Conjunction (astronomy)

From Academic Kids

Conjunction is a term used in positional astronomy and astrology. It means that, as seen from some place (usually the Earth), two celestial bodies appear near one another in the sky.

More generally, in particular in the case of two planets, it means that they merely have the same right ascension (and hence the same hour angle). This is called conjunction in right ascension. However there is also the term conjunction in ecliptical longitude. At such conjunction both objects have the same ecliptical longitude. Conjunction in right ascension and conjunction in ecliptical longitude do normally not take place at the same time, but in most cases nearly at the same time. However at triple conjunctions, it is possible that a conjunction only in right ascension (or ecliptical length) occur. At the time of conjunction - it does not matter if in right ascension or in ecliptical longitude - the involved planets are close together upon the celestial sphere. In the vast majority of such cases, one of the planets will appear to pass north or south of the other.

However, if the two celestial bodies attain the same declination at the time of a conjunction at right ascension (or the same ecliptical largitude at a conjunction in ecliptical longitude), the one closest to the Earth will pass in front of the other. In such a case an occultation tooks place, or if the moon passes in front of the sun a solar eclipse, if Mercury passes in front of the sun a transit of Mercury or if Venus passes in front of the sun a transit of Venus. Occultations, especially such in which the eclipsing body is not the sun or the moon are very rarely. More frequent, however, is an occultation of a planet by the Moon, which will generally occur every few years on average (and is often visible only from certain locations and not everywhere the two objects are above the horizon at the time, as in the case of a lunar eclipse). Solar eclipses are globally considered not rare events (every year occur at least two), but for a certain location, especially total or annular solar eclipses are rarely.

It is often believed that the Star of Bethlehem was a triple conjunction between Jupiter and Saturn in the year 6BC. However the angle distance between Jupiter and Saturn was at this event approximately 1 degree, this is twice the diametre of the moon in the sky. Occultations of Saturn by Jupiter did not occur in historic times and will not occur before the year 7541.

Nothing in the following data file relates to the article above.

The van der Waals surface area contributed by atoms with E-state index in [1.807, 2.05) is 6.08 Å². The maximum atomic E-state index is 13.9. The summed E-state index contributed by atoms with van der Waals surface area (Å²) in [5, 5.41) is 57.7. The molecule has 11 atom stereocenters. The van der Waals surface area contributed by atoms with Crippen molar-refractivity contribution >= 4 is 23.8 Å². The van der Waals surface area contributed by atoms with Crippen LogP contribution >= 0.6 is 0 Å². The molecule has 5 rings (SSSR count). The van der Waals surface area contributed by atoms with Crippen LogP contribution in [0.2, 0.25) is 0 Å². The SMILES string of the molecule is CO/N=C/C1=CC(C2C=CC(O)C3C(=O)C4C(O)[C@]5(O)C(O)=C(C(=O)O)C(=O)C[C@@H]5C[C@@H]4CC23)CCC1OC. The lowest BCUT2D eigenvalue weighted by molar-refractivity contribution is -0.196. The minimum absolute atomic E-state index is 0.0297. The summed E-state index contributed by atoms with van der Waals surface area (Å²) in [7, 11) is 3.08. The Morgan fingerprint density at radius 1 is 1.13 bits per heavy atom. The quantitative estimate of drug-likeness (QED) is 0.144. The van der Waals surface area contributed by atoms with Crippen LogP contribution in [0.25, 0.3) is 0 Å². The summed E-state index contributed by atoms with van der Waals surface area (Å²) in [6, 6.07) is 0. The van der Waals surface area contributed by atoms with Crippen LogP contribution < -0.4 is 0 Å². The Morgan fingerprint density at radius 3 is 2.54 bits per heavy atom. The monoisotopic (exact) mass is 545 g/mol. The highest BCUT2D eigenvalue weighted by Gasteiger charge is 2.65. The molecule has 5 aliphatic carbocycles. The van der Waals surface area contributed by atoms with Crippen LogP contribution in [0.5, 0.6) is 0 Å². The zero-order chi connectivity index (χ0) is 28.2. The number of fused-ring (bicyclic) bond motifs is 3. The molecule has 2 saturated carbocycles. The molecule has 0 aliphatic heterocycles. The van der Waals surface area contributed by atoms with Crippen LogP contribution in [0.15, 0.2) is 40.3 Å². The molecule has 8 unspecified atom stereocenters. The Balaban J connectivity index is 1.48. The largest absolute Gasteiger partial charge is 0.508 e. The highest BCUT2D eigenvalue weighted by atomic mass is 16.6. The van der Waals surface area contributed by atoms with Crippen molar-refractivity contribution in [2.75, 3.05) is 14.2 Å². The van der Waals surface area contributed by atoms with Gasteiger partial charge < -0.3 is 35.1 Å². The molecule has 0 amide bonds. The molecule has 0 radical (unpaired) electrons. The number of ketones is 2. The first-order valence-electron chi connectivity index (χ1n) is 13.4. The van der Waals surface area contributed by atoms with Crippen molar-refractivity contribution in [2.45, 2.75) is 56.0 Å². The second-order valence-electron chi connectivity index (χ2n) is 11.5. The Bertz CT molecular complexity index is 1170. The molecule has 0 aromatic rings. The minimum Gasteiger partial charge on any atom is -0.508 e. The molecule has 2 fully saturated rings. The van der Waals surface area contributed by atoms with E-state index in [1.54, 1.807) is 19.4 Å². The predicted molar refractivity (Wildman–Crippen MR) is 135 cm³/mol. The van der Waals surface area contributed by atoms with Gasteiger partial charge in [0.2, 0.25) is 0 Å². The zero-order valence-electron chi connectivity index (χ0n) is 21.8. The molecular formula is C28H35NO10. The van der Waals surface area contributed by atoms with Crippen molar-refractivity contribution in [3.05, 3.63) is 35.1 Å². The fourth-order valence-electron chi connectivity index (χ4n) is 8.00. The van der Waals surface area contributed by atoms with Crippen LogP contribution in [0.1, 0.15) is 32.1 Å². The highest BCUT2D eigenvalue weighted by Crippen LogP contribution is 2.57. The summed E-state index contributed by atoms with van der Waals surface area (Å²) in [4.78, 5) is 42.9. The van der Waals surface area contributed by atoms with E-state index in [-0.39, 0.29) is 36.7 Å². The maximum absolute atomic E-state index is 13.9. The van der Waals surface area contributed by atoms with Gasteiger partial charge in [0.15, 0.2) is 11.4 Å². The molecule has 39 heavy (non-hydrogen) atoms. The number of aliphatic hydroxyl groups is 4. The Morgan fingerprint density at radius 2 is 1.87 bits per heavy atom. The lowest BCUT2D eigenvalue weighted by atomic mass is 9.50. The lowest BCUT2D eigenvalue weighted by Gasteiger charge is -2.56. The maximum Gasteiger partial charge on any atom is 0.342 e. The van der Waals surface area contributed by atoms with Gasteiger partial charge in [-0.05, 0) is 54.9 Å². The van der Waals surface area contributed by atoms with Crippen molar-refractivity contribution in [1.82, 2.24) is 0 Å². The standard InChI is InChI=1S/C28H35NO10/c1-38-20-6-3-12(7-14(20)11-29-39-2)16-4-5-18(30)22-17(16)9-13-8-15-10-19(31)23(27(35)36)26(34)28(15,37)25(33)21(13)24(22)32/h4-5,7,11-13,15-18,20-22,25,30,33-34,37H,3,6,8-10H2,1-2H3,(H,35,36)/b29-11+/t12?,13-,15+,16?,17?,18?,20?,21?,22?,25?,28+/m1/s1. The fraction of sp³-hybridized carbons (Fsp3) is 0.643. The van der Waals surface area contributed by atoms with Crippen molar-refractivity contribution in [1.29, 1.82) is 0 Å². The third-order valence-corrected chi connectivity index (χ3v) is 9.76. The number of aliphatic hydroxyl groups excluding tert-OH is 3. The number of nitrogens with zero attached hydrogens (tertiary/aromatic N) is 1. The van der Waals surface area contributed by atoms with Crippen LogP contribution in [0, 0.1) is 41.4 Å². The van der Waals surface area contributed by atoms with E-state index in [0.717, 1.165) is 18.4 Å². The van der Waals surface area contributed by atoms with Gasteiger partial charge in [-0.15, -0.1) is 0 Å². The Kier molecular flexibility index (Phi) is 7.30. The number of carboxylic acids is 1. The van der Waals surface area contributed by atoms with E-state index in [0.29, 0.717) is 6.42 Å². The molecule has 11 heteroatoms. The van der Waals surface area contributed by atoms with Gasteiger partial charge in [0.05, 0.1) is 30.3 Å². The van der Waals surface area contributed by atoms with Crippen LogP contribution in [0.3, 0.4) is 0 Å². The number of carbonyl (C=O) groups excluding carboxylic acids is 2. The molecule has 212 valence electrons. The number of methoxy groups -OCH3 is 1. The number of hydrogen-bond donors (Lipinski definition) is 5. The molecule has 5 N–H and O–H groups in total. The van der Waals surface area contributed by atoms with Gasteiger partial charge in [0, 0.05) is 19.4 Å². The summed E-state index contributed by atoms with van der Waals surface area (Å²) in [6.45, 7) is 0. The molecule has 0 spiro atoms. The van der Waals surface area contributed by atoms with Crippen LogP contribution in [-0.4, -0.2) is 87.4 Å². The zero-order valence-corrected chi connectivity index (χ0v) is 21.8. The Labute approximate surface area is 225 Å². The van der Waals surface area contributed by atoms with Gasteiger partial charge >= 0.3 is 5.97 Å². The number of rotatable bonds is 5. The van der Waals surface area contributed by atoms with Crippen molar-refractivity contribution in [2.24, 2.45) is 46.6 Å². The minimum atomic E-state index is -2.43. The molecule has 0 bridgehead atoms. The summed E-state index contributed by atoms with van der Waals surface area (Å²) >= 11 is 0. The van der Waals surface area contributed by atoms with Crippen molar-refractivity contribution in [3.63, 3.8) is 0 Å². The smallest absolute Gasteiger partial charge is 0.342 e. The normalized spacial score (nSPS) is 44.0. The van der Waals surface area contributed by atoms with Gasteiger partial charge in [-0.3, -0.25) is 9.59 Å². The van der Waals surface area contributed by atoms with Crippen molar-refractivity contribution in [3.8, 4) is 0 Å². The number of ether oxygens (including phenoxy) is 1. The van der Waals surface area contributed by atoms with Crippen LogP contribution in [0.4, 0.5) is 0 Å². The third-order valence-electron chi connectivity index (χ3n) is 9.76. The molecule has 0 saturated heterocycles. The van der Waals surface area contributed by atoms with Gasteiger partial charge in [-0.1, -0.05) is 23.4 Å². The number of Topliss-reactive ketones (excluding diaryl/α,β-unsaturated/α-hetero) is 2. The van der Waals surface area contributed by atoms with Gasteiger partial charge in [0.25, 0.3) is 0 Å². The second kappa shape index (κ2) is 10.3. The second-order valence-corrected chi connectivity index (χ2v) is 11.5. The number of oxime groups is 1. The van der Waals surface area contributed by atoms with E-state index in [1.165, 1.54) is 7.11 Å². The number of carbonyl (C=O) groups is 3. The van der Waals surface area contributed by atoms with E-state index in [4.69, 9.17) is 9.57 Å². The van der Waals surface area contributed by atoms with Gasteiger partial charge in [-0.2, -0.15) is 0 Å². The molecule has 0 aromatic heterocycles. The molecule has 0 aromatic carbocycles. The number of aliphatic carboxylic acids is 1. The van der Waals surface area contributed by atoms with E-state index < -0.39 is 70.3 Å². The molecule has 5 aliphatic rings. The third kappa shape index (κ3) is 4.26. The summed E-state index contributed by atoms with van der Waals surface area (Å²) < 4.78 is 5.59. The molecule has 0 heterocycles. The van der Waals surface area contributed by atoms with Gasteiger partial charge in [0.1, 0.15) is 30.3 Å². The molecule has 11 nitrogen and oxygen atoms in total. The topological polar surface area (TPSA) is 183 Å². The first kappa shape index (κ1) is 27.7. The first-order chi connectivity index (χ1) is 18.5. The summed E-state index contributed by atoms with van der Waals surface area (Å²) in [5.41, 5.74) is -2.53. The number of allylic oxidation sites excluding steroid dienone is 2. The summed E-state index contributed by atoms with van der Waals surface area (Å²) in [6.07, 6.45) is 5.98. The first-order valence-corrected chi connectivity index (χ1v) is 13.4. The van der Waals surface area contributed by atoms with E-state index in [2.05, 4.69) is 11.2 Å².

As seen from a planet that is superior, if an inferior planet is on the opposite side of the Sun, it is in superior conjunction with the Sun. An inferior conjunction occurs when the two planets lie in a line on the same side of the Sun. In an inferior conjunction, the superior planet is "in opposition" to the Sun as seen from the inferior planet.

The terms "inferior conjunction" and "superior conjunction" are used in particular for the planets Mercury and Venus, which are inferior planets as seen from the Earth. However, this definition can be applied to any pair of planets, as seen from the one further from the Sun.

A planet (or asteroid or comet) is simply said to be in conjunction, when it is in conjunction with the Sun, as seen from the Earth. The Moon is in conjunction with the Sun at New Moon (or rather Dark Moon).

"Quasi-conjunctions" are also possible; in this scenario, a planet in retrograde motion — always either Mercury or Venus — will "drop back" in right ascension until it almost allows another planet to overtake it, but then the former planet will resume its forward motion and thereafter appear to draw away from it again. This will occur in the morning sky, before dawn; or the reverse may happen in the evening sky after dusk, with Mercury or Venus entering retrograde motion just as it is about to overtake another planet (often Mercury and Venus are both of the planets involved, and when this situation arises they may remain in very close visual proximity for several days or even longer). The quasi-conjunction is reckoned as occurring at the time the distance in right ascension between the two planets is smallest, even though, when declination is taken into account, they may appear closer together shortly before or after this.


Grand Conjunctions